Grofers eyeing Rs80 crore monthly sales by December
New Delhi: Online grocery firm Grofers is eyeing a three-fold jump in yearly sales on the back of strong demand for its private brands and aggressive pricing owing to a transition to an inventory-led model.
Gurgaon-based Grofers India Pvt. Ltd expects monthly sales to touch Rs80 crore by December, up from Rs65 crore a month currently. The online grocer, which services 26 cities, delivers 15,000 orders daily, with an average basket size of Rs1,300. Grofers transitioned to an inventory-led model from a hyperlocal delivery start-up in February.
“Now because now we own our inventory and private labels, we are able to drive pricing more aggressively... since then (February) we have seen a study uptick in sales,” said Albinder Dhindsa, founder and chief executive at Grofers.
According to Dhindsa, the inventory model helped improve service levels and increase repeat buying on the platform. It sees a healthy 80% repeat buying behaviour compared with 60% last year, before the transition.
The company continues to invest in supply chain and launch private label products.
Over the last year, Grofers spent $30 million towards supply chain, technology and warehousing, Dhindsa said, in a bid to close in on larger rival BigBasket and defend its turf from Amazon Now, the grocery delivery arm of Amazon India that is expanding aggressively.
“Most of our focus now is towards managing the growth we are seeing and providing value to our customers through our products. We have been growing 20-25% every month. We are doing Rs65 crore gross monthly sales and trying to add another Rs8-10 crore every month,” Dhindsa said in an interview.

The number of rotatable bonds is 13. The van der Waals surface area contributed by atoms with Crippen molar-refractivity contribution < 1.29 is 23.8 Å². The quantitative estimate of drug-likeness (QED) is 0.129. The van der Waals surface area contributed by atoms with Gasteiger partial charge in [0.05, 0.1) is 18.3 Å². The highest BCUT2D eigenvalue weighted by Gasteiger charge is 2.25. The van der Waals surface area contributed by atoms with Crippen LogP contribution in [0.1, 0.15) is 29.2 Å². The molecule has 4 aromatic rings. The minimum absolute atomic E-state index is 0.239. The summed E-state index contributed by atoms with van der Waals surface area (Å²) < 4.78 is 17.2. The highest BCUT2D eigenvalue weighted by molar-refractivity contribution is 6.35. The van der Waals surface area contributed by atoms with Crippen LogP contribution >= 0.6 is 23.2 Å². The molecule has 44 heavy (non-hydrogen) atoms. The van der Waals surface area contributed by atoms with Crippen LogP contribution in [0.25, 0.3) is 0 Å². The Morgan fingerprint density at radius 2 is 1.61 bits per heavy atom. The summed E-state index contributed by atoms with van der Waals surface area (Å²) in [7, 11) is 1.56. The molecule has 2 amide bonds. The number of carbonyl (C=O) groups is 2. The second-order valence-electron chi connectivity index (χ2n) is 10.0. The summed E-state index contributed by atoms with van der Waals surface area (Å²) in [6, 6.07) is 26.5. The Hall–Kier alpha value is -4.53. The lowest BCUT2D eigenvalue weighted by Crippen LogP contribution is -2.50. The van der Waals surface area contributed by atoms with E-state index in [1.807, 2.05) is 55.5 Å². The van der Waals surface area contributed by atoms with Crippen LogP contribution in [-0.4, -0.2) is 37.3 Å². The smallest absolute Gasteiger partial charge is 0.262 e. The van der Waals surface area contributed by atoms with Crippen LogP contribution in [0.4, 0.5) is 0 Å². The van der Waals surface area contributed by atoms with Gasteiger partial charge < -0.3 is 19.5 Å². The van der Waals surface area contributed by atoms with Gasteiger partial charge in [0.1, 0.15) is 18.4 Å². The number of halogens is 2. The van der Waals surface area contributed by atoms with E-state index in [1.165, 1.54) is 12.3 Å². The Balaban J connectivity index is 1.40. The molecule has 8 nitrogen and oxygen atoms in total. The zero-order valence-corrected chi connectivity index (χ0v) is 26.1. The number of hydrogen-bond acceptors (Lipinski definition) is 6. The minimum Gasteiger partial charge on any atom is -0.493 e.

Recently, the government allowed Grofers, a company majority-owned by foreign entities, to start retailing food products online and through physical stores.
The approval, which was also given to Amazon India, will allow these firms to set up wholly-owned entities engaged in stocking and retailing food items, including fruits and vegetables.
Dhindsa, however, said he did not see an immediate shake-up in business structures from the regulatory approval. “The reason is that there is still some clarity awaited on the definition of ‘foods’—what items constitute ‘food’... but with FDI (foreign direct investment) allowed in this sector, we hope to see a lot more investment in food supply chain,” he said.
The approval does allow Grofers to expand its private label offering. Private label refers to products that are sold under the company’s brand and earn higher margins as compared to goods sold from other vendors in a marketplace model.
Over the last year, the company has launched its own brand of pulses, sugar, cooking oil, snacks, fruits and vegetables and other kitchen commodities. Earlier this month, it also introduced a private label brand in the home furnishing category.
“The idea is to have a lot of these items, and more, available by the Diwali season,” Dhindsa said.
In a blogpost in April, Grofers said it carried out a “three-month long research exercise which included user surveys, focus groups, in-person interviews with our customers and a lot of prototyping”. The findings led the company to innovate on warehouse management, pricing and assortment and delivery systems.
Since March 2016, when Grofers decided to build these systems ground up, the company has scaled up its warehouse capacity to 600,000 sq. ft (from 100,000 sq. ft in September) over 22 centres in 10 cities.
In November 2015, Grofers raised $120 million from Japan’s SoftBank, a year after Tiger Global Management and Sequoia Capital poured $35 million into the company.
Analysts estimate the size of India’s grocery market at $300 billion to $550 billion, with only a minuscule 1% of sales happening online.
The segment has seen both Grofers and BigBasket burn millions of dollars, while start-ups such as PepperTap and GrocShop shut down due to paucity of funds.
The grocery segment offers wafer-thin margins and hence a company needs to have a strong private label brand and heavy investment to sustain.
Analysts say online grocery may be the next sector to witness consolidation deals, as cash-rich Flipkart, Paytm and Amazon are looking to strengthen their foothold in this segment. According to reports, Paytm, which is scaling its e-commerce business under the new brand Paytm Mall, held talks with both BigBasket and Grofers for a potential takeover.
SoftBank, which may invest in a follow-on round in Grofers, had prompted merger talks between Grofers and BigBasket, Mint reported in April.
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